New York City is subsumed in arctic winds, dark nights, and white lights, its life unfolds, for it is an extraordinary hive of the imagination, the greatest house ever built, and nothing exists that can check its vitality. One night in winter, Peter Lake, orphan and master-mechanic, attempts to rob a fortress-like mansion on the Upper West Side.
Though he thinks the house i...more
At the September meeting, the attacks started.
"Well," said one woman, "I almost never give up on a book, but I couldn't take more than a hundred pages of this one. And could somebody please tell me just what the heck a 'cloud wall' is supposed to be?"
I started this book with great enthusiasm and marveled at the brilliant language and at the setting of New York City during the Belle Epoque. It was a familiar though strange world-- f...more
There’s a passage somewhere between pages 600 and 700 where Helprin goes hog wild in his description of the opening shot of a billiards game. The spheres are crashing and the green felt is cowering and the angles are all...more
There are many beautifully descriptive passages, mostly of the wind & snow; the best are those concerning the magical horse Althansor. Unfortunately, there are many of them, and I found my heart beginning to sink whenever another chapter began with another beautifully descriptive passage about the wind & snow.
I never did discover a plot. The human characters came and went without any real impact, either on the story or on me, although the magical horse i...more
This is an intense example of magical realism. At times, the reader must willingly suspend his or her disbelief until the very notion of disbelief is shot straight to hell. Still, it is about the journey Helprin takes us on--not the destination we anticipate at the beginning of the story.
Meet Peter Lake: a middle aged, exceedingly clever burglar who...more
To be fair, when Helprin isn't waxing lyrical about 1) snow 2) justice 3) urban planning, the plot chugs along, the fantasy is enchanting, the jokes are funny, and the characters are delightfully anachronistic -- and not just the ones who are quite l...more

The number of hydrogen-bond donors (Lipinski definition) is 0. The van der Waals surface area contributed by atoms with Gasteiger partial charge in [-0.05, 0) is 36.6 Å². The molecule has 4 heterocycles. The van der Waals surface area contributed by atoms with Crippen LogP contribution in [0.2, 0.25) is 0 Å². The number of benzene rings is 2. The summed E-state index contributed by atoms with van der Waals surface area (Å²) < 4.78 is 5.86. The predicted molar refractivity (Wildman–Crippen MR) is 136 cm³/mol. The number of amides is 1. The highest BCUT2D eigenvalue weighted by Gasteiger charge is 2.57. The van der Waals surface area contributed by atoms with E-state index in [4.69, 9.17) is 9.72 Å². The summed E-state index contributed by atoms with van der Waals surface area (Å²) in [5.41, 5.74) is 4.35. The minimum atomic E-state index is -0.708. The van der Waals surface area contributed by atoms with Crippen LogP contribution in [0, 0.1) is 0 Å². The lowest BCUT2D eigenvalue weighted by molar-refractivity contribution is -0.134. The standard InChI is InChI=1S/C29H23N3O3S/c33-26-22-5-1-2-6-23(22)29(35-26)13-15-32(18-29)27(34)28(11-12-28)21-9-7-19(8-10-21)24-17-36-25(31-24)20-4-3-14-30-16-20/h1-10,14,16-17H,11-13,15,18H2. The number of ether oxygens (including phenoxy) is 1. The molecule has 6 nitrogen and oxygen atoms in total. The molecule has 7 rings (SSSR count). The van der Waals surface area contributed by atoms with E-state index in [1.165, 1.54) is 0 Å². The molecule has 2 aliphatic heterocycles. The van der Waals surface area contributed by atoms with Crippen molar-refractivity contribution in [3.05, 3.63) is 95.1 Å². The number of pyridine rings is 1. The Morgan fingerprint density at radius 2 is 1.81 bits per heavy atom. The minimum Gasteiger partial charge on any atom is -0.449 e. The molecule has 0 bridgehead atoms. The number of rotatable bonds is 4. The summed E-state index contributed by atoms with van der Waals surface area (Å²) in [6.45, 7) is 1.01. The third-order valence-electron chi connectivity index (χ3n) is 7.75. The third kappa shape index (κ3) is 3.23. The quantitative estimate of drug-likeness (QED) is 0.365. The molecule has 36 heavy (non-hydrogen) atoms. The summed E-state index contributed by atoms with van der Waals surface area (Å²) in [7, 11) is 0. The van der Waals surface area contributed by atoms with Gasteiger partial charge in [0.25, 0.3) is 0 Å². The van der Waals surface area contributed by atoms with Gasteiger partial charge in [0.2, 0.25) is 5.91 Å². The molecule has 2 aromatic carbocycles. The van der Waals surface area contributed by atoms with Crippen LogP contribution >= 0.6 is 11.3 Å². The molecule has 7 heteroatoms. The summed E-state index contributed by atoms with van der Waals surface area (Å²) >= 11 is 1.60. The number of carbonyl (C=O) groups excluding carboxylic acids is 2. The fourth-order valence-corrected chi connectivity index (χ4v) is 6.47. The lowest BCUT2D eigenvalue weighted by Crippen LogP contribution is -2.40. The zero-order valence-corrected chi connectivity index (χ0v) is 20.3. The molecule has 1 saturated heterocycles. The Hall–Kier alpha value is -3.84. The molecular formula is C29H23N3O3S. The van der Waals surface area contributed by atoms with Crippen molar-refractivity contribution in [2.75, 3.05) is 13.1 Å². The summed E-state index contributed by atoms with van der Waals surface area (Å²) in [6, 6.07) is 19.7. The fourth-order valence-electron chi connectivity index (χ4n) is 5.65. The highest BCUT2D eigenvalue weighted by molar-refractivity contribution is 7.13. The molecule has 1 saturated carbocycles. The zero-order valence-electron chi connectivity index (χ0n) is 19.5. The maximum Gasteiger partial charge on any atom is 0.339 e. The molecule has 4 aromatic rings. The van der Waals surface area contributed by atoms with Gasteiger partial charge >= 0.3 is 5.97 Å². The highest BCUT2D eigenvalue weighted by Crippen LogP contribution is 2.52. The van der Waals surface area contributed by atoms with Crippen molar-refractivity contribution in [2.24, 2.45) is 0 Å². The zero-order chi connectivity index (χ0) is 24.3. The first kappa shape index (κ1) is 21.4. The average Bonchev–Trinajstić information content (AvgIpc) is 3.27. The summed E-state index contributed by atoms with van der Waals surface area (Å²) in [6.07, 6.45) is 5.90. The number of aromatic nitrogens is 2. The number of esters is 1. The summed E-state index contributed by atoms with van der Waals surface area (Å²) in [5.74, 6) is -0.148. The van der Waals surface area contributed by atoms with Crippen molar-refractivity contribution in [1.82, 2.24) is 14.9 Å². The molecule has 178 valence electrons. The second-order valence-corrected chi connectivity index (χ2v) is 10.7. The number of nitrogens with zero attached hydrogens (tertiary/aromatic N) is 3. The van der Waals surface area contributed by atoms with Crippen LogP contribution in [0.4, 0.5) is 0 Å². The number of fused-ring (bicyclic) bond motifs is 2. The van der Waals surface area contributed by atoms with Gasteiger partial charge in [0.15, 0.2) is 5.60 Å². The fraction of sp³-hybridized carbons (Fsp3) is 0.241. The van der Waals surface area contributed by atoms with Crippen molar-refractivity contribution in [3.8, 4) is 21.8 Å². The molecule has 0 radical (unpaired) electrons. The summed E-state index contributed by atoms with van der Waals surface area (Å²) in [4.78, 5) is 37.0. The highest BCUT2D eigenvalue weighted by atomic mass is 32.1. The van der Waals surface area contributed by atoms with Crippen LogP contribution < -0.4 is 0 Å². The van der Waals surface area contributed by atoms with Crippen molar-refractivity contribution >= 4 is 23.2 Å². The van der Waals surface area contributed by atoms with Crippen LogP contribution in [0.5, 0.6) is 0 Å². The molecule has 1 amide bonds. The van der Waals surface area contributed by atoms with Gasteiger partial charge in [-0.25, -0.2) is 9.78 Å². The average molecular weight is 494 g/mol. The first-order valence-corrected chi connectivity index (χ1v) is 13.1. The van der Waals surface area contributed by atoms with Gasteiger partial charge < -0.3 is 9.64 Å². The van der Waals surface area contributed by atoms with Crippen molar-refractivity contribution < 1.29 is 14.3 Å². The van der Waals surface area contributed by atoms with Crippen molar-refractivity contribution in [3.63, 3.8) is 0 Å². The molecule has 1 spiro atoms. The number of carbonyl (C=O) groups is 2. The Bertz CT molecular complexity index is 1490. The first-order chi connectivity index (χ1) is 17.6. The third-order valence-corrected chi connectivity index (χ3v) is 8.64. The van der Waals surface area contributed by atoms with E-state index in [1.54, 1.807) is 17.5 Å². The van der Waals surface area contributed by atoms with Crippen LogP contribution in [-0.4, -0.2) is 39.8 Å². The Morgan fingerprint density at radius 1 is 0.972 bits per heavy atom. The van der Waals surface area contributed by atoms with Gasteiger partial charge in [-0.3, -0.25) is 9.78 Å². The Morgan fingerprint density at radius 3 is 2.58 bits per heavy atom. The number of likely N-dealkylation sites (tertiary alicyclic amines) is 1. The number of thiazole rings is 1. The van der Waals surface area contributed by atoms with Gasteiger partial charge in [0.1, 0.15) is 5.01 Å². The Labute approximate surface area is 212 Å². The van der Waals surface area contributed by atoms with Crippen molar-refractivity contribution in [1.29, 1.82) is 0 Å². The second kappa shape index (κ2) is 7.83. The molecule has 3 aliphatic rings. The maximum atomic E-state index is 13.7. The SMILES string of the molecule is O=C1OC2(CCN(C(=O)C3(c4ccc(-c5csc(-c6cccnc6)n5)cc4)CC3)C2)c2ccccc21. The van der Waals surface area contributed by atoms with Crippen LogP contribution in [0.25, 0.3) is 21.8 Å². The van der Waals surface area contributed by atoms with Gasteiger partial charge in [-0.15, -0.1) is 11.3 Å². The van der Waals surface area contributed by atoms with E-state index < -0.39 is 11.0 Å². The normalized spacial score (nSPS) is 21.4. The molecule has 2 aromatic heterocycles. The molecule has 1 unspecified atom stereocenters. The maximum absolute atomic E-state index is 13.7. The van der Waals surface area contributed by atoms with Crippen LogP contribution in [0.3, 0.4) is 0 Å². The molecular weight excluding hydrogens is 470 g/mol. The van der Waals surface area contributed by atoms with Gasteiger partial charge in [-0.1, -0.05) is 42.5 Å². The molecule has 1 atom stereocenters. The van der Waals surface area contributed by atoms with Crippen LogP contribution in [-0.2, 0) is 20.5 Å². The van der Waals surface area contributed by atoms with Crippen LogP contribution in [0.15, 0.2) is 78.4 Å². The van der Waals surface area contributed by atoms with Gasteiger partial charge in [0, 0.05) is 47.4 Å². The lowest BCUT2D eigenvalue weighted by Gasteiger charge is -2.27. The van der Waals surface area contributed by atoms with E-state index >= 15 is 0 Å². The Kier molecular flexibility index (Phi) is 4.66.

Previously read: May 2004
I'd had Winter's Tale on my to read list for a while- I'd picked a used copy of it up a few months ago & and an online review reminded me to bump it to the top of the list.
The story's heart is a fantastical Ne...more
So you’ve got your Russian greats—Dostoevsky, Tolstoy, etc. Without hesitation, I would nominate this novel as an American great.
Written in 1984, Winter’s Tale looks back at NYC of the Belle Epoque and then forward to the next millennium. The story is incredibly imaginative, and the language is often pure poetry. Mark Helprin clearly has fun with it and even winks at the reader from time to time. (As one character decries critics, the author quickly adds in pare...more
I will admit that there are passages - often whole chapters - that I s...more
Every once in a while a book comes along that absolutely changes your life. As readers, I feel like we live for moments like that. I know at least I do. That perfect moment of clarity when a book reaches in and grabs your heart and soul and somehow becomes a part of you. And from tha...more
I like the bits of magical realism and the writing is very beautiful. I was entranced by the beginning, and the gorgeous descriptions of Winter and the Lake of the Coheeries.
However, for me the ending fell flat. I'm not a genius, but I can usually grasp subtleness pretty well. After devoting so much of my life to this novel and spending almos...more
An update: I have now finished the book, and I think it's going to be one of my all time favorites. We'll have to wait and see; it's t...more
This book tries to locate magic and transcendent wonder in the workaday fumblings and intersections of ordinary people and the (truly magical) city they live in, New York (circa 1900 and 2000, but in a universe not entirely familiar). There...more
The almost 800 pages of reading is both taxing and magical. I had to linger on passages and reread them because of the beauty. The opening scene with Athansor, the white horse, is marvelous. The character of Peter Lake, who couldn't seem to die is unforgettable, as is Beverly, the woman who couldn't stop lo...more
It's a profound book, steeped in love and human emotion, and yet whimsical in a lot of ways.
Hurrah for contradictory introductions to reviews!
Winter's Tale initially flirts with introducing philosophy, like an adult t...more
Let me start by stressing that this novel is for READERS. Not people who say they like to read but only do so occasionally or lightly. Or even those who do delve into many wonderful works but only when the stars are aligned. This is a rewarding and wondrous book for those who will actually take time for it and really get lost inside. If you are not that kind of person, than maybe you should p...more
Helprin's style of writing is like the ocean, deep and dark, quietly ebbing and flowing, eroding the edges of continents, but also confident and strong, churni...more
Helprin takes us on a Journey through New York in a fantastic way. Once in what feels like the early 1900's and again in a more modern Manhattan, but both places are of a different dimension altogether, where anything is possible. This is n...more
women impossibly beautiful & wise, men impossibly gallant and fair.
with a white horse & whiffs of fascism if you read that way, which i couldn't quite because of the romance of humans & makings. makings of bridges, makings of machines - and the heart and eternity of the relationships established there... & of course makings of stories. and this story doesn't quite end. any more than we have. or romance has.